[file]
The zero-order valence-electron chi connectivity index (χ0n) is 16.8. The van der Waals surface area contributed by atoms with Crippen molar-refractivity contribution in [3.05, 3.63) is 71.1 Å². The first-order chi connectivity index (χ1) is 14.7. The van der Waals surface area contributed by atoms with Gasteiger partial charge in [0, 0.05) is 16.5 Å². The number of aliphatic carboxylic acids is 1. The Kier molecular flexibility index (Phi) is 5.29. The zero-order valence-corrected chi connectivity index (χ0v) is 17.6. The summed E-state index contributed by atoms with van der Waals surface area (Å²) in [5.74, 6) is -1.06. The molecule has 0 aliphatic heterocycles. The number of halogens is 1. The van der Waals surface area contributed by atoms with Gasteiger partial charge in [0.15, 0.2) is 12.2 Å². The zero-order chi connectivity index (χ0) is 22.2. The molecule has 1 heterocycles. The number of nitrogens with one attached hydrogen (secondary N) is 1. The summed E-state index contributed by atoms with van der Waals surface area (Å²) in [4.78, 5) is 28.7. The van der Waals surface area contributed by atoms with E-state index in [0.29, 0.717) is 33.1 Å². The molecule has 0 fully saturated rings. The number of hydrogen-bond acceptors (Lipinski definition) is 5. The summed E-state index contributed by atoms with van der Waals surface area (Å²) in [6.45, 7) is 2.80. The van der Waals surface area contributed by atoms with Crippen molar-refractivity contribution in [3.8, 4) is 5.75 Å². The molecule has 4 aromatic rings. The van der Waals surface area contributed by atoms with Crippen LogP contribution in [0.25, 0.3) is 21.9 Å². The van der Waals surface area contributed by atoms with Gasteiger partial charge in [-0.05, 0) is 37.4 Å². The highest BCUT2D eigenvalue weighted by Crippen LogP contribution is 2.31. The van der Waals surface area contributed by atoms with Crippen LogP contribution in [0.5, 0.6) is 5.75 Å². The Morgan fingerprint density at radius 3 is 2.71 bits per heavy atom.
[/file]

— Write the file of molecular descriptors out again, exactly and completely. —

The zero-order valence-electron chi connectivity index (χ0n) is 16.8. The van der Waals surface area contributed by atoms with Crippen molar-refractivity contribution in [3.05, 3.63) is 71.1 Å². The first-order chi connectivity index (χ1) is 14.7. The van der Waals surface area contributed by atoms with Gasteiger partial charge in [0, 0.05) is 16.5 Å². The number of aliphatic carboxylic acids is 1. The Kier molecular flexibility index (Phi) is 5.29. The zero-order valence-corrected chi connectivity index (χ0v) is 17.6. The summed E-state index contributed by atoms with van der Waals surface area (Å²) in [5.74, 6) is -1.06. The molecule has 0 aliphatic heterocycles. The number of halogens is 1. The van der Waals surface area contributed by atoms with Gasteiger partial charge in [0.15, 0.2) is 12.2 Å². The zero-order chi connectivity index (χ0) is 22.2. The molecule has 1 heterocycles. The number of nitrogens with one attached hydrogen (secondary N) is 1. The summed E-state index contributed by atoms with van der Waals surface area (Å²) in [4.78, 5) is 28.7. The van der Waals surface area contributed by atoms with E-state index in [0.29, 0.717) is 33.1 Å². The molecule has 0 fully saturated rings. The number of hydrogen-bond acceptors (Lipinski definition) is 5. The summed E-state index contributed by atoms with van der Waals surface area (Å²) in [6.45, 7) is 2.80. The van der Waals surface area contributed by atoms with Crippen molar-refractivity contribution in [3.8, 4) is 5.75 Å². The molecule has 4 aromatic rings. The van der Waals surface area contributed by atoms with Crippen LogP contribution in [0.25, 0.3) is 21.9 Å². The van der Waals surface area contributed by atoms with Gasteiger partial charge in [-0.05, 0) is 37.4 Å². The highest BCUT2D eigenvalue weighted by Crippen LogP contribution is 2.31. The van der Waals surface area contributed by atoms with Crippen LogP contribution in [0.5, 0.6) is 5.75 Å². The Morgan fingerprint density at radius 3 is 2.71 bits per heavy atom.